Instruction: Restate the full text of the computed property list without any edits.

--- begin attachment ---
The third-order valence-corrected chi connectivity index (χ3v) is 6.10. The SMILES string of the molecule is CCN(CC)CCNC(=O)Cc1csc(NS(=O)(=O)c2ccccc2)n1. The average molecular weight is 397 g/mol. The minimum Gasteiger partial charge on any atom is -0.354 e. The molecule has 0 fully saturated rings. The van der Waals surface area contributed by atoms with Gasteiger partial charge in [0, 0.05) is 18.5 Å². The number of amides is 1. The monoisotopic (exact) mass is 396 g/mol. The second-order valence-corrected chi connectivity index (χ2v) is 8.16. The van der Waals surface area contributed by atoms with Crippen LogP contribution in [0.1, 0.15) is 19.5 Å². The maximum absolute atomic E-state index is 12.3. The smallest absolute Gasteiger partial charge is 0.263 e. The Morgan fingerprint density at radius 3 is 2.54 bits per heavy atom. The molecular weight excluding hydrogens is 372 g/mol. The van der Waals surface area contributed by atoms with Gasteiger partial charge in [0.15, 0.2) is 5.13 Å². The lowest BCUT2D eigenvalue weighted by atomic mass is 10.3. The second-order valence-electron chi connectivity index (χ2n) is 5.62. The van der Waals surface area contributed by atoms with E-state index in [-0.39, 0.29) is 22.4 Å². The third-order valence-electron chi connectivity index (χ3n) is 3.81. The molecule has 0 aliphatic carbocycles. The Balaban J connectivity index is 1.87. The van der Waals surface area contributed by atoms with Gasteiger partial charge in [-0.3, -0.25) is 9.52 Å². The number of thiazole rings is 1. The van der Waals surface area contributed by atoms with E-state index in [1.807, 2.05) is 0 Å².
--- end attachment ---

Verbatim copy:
The third-order valence-corrected chi connectivity index (χ3v) is 6.10. The SMILES string of the molecule is CCN(CC)CCNC(=O)Cc1csc(NS(=O)(=O)c2ccccc2)n1. The average molecular weight is 397 g/mol. The minimum Gasteiger partial charge on any atom is -0.354 e. The molecule has 0 fully saturated rings. The van der Waals surface area contributed by atoms with Gasteiger partial charge in [0, 0.05) is 18.5 Å². The number of amides is 1. The monoisotopic (exact) mass is 396 g/mol. The second-order valence-corrected chi connectivity index (χ2v) is 8.16. The van der Waals surface area contributed by atoms with Crippen LogP contribution in [0.1, 0.15) is 19.5 Å². The maximum absolute atomic E-state index is 12.3. The smallest absolute Gasteiger partial charge is 0.263 e. The Morgan fingerprint density at radius 3 is 2.54 bits per heavy atom. The molecular weight excluding hydrogens is 372 g/mol. The van der Waals surface area contributed by atoms with Gasteiger partial charge in [0.15, 0.2) is 5.13 Å². The lowest BCUT2D eigenvalue weighted by atomic mass is 10.3. The second-order valence-electron chi connectivity index (χ2n) is 5.62. The van der Waals surface area contributed by atoms with E-state index in [-0.39, 0.29) is 22.4 Å². The third-order valence-electron chi connectivity index (χ3n) is 3.81. The molecule has 0 aliphatic carbocycles. The Balaban J connectivity index is 1.87. The van der Waals surface area contributed by atoms with Gasteiger partial charge in [-0.3, -0.25) is 9.52 Å². The number of thiazole rings is 1. The van der Waals surface area contributed by atoms with E-state index in [1.807, 2.05) is 0 Å².